Would we know it, if capitalism were to collapse?greenspun.com : LUSENET : TimeBomb 2000 (Y2000) : One Thread
What would the warning signs be, and would we see them if capitalism were to collapse? According to Robert Theobald (author of - alternative scenarios for Y2K, will we break through to a new era of collaboration?), the west has misinterpreted the meaning of the collapse of the Soviet Union "we have seen it as the triumph of capitalism over communism" Theobald goes on to say, "I believe that the evidence is all around us: we are confronted by signs of economic, social, moral and ecological crisis". Any comments? email@example.com Timothy J Wilbur
-- Timothy J Wilbur (firstname.lastname@example.org), August 03, 1998
From the beginning of recorded history, there has always been economic, social, moral and ecological crisis. There have always been doomsdayers, signs in the stars and heavens, major volcanic eruptions, and comets. And out of each situation that erupts, there's always a doomsdayer saying it's the end of the world. My great grandmother told of a story, that in 1844 a group of zealous people gathered to together on top of a hill because they thought through their interpretation of the Bible, that Jesus was coming back again. They sold everything they owned, and headed for the hills. Of course Jesus did not appear, OOOOOOPS! No one can predict the outcome, except for we know that communism does not work.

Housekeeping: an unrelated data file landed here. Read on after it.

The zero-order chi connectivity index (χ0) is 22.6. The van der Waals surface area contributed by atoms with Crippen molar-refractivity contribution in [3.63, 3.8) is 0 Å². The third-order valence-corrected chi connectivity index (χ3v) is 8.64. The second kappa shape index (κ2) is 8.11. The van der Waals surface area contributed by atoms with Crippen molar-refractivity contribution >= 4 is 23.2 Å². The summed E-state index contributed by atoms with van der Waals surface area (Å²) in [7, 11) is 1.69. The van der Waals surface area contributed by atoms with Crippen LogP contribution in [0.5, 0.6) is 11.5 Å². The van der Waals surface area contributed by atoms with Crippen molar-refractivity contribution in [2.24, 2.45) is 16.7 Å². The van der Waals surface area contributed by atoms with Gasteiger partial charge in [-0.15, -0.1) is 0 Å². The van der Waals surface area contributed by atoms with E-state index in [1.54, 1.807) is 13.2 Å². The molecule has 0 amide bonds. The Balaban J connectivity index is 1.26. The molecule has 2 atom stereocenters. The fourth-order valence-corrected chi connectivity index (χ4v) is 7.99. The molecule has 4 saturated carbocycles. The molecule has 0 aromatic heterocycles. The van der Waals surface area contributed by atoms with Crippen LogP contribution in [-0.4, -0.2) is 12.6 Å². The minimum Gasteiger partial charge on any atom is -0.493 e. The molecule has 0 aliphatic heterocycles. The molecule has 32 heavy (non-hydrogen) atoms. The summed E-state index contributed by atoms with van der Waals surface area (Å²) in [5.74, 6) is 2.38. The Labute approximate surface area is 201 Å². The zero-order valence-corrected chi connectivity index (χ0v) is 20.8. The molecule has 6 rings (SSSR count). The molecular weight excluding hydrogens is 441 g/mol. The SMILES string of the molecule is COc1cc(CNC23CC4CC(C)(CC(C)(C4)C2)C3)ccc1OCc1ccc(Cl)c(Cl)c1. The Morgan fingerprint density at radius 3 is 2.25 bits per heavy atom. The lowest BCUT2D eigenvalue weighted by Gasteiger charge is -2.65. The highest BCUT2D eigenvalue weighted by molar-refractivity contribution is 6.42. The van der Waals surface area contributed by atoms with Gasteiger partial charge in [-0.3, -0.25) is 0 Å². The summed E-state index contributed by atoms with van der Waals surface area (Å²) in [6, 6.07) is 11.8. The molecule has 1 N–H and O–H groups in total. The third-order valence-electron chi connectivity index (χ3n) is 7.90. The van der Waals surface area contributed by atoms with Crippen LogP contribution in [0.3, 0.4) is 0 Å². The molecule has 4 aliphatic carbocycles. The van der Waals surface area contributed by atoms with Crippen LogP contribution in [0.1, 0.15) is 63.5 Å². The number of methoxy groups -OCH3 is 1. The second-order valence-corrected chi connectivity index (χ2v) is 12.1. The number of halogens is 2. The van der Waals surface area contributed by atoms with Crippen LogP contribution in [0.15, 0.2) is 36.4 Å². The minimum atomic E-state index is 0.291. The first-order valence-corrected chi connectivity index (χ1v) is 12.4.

-- Bardou (email@example.com), August 03, 1998.
The end of comfort will be the end of the world for most.
-- smith (firstname.lastname@example.org), August 04, 1998.
Except those already living in discomfort. I think the homeless may fair well, except they may have to work a little harder to get food and will be fighting with the rats and mice to get it.
-- Bardou (email@example.com), August 04, 1998.
When you ask whether "capitalism" might "collapse" I think what you are asking is whether the economic system of the West might collapse. This is different than critiquing capitalism, since what the West has for an economic system is not a truly free market (for example, look at how much of an impact government regulations and Medicare/Medicaid spending has on the health care industry). Some whompin' huge percentage of our economy is planned and centrally controlled by the government (tho we don't think of it that way -- we just call it "taxes" and "regulation", not "central planning" and "socialism") just as the economy of the Soviet Union was. If the West had remained on a gold standard (so the gov't couldn't inflate away our savings) and if the Federal government did not regulate so many aspects of the economy -- if we truly had a free market -- it might make sense to ask whether impending financial troubles were any reflection on "capitalism." Instead, I'd argue that these problems are just more of the same kinds of troubles that other economies that are to some degree centrally manipulated undergo. Sort of a mini-version of the Soviet collapse.
-- Mark (firstname.lastname@example.org), August 04, 1998.